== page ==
Essay Concerning Human Understanding Book 2 8

Essay Concerning Human Understanding Book 2 8-11
I desired to know of him what there was of the first. I set down the words of this worthy dialogue in French, just as Prince Maurice said them to me.

I desired to know of him what there was of the first. I set down the words of this worthy dialogue in French, just as Prince Maurice said them to me.He told me short and coldly, that he had heard of such an old parrot when he had been at Brazil; and though he believed nothing of it, and it was a good way off, yet he had so much curiosity as to send for it: that it was a very great and a very old one; and when it came first into the room where the prince was, with a great many Dutchmen about him, it said presently, What a company of white men are here! I asked him in what language the parrot spoke, and he said in Brazilian.

For we never finding, nor conceiving it possible, that two things of the same kind should exist in the same place at the same time, we rightly conclude, that, whatever exists anywhere at any time, excludes all of the same kind, and is there itself alone.

When therefore we demand whether anything be the same or no, it refers always to something that existed such a time in such a place, which it was certain, at that instant, was the same with itself, and no other. First, God is without beginning, eternal, unalterable, and everywhere, and therefore concerning his identity there can be no doubt.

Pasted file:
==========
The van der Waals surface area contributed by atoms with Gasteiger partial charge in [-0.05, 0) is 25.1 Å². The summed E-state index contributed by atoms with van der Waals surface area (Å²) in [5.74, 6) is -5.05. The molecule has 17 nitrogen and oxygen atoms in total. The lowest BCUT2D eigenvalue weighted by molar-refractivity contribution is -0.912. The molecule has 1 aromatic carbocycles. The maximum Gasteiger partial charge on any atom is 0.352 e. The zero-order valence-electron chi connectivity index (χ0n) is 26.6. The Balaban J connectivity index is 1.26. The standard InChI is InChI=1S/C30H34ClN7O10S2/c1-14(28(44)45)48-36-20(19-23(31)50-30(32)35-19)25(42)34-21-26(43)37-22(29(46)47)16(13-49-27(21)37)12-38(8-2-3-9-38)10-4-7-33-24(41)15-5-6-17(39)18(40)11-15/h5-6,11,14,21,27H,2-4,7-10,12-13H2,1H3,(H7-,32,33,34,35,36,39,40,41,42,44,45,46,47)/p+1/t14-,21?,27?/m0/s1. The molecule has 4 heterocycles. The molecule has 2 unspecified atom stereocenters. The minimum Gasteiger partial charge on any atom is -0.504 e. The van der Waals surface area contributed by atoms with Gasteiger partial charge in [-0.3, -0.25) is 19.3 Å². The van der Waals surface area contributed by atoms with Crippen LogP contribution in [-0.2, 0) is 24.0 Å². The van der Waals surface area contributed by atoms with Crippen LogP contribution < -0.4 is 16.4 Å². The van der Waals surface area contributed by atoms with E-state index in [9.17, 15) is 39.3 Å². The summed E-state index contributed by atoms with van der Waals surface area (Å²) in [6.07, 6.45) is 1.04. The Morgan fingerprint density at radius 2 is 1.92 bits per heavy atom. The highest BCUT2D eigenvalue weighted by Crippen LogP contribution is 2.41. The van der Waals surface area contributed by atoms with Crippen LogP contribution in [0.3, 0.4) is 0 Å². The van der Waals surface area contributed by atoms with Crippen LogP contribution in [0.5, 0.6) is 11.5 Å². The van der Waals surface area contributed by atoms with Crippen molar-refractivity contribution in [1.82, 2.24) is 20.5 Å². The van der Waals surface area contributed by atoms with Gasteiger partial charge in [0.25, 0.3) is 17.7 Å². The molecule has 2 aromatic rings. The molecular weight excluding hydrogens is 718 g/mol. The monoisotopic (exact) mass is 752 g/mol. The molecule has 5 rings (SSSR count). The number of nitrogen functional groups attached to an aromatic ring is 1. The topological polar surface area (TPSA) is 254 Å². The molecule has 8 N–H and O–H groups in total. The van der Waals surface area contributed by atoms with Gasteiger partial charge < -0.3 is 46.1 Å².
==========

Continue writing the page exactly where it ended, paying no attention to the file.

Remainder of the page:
Another occasion the mind often takes of comparing, is the very being of things, when, considering anything as existing at any determined time and place, we compare it with itself existing at another time, and thereon form the ideas of identity and diversity.

When we see anything to be in any place in any instant of time, we are sure (be it what it will) that it is that very thing, and not another which at that same time exists in another place, how like and undistinguishable soever it may be in all other respects: and in this consists identity, when the ideas it is attributed to vary not at all from what they were that moment wherein we consider their former existence, and to which we compare the present.